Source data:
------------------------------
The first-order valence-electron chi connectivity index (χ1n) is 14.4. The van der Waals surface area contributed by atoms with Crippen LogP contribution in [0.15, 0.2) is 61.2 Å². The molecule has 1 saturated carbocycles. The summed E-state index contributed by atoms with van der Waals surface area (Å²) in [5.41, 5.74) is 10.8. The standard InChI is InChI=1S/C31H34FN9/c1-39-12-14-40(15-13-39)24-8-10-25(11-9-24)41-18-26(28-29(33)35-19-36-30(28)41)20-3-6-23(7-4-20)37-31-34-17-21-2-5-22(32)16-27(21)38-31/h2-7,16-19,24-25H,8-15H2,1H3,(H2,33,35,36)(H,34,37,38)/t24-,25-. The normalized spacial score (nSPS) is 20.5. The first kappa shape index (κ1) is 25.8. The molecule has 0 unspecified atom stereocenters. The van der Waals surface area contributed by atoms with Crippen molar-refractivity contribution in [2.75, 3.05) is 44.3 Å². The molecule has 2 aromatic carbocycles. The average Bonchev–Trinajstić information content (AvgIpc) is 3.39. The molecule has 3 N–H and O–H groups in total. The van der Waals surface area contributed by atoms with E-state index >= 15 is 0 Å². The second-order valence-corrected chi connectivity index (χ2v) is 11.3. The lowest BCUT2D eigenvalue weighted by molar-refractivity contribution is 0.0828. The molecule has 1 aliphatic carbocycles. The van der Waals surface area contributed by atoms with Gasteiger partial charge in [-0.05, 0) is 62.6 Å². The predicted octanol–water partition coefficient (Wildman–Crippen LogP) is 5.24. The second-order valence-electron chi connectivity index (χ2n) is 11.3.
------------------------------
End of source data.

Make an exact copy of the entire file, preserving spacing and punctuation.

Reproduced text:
The first-order valence-electron chi connectivity index (χ1n) is 14.4. The van der Waals surface area contributed by atoms with Crippen LogP contribution in [0.15, 0.2) is 61.2 Å². The molecule has 1 saturated carbocycles. The summed E-state index contributed by atoms with van der Waals surface area (Å²) in [5.41, 5.74) is 10.8. The standard InChI is InChI=1S/C31H34FN9/c1-39-12-14-40(15-13-39)24-8-10-25(11-9-24)41-18-26(28-29(33)35-19-36-30(28)41)20-3-6-23(7-4-20)37-31-34-17-21-2-5-22(32)16-27(21)38-31/h2-7,16-19,24-25H,8-15H2,1H3,(H2,33,35,36)(H,34,37,38)/t24-,25-. The normalized spacial score (nSPS) is 20.5. The first kappa shape index (κ1) is 25.8. The molecule has 0 unspecified atom stereocenters. The van der Waals surface area contributed by atoms with Crippen molar-refractivity contribution in [2.75, 3.05) is 44.3 Å². The molecule has 2 aromatic carbocycles. The average Bonchev–Trinajstić information content (AvgIpc) is 3.39. The molecule has 3 N–H and O–H groups in total. The van der Waals surface area contributed by atoms with E-state index >= 15 is 0 Å². The second-order valence-corrected chi connectivity index (χ2v) is 11.3. The lowest BCUT2D eigenvalue weighted by molar-refractivity contribution is 0.0828. The molecule has 1 aliphatic carbocycles. The van der Waals surface area contributed by atoms with Gasteiger partial charge in [-0.05, 0) is 62.6 Å². The predicted octanol–water partition coefficient (Wildman–Crippen LogP) is 5.24. The second-order valence-electron chi connectivity index (χ2n) is 11.3.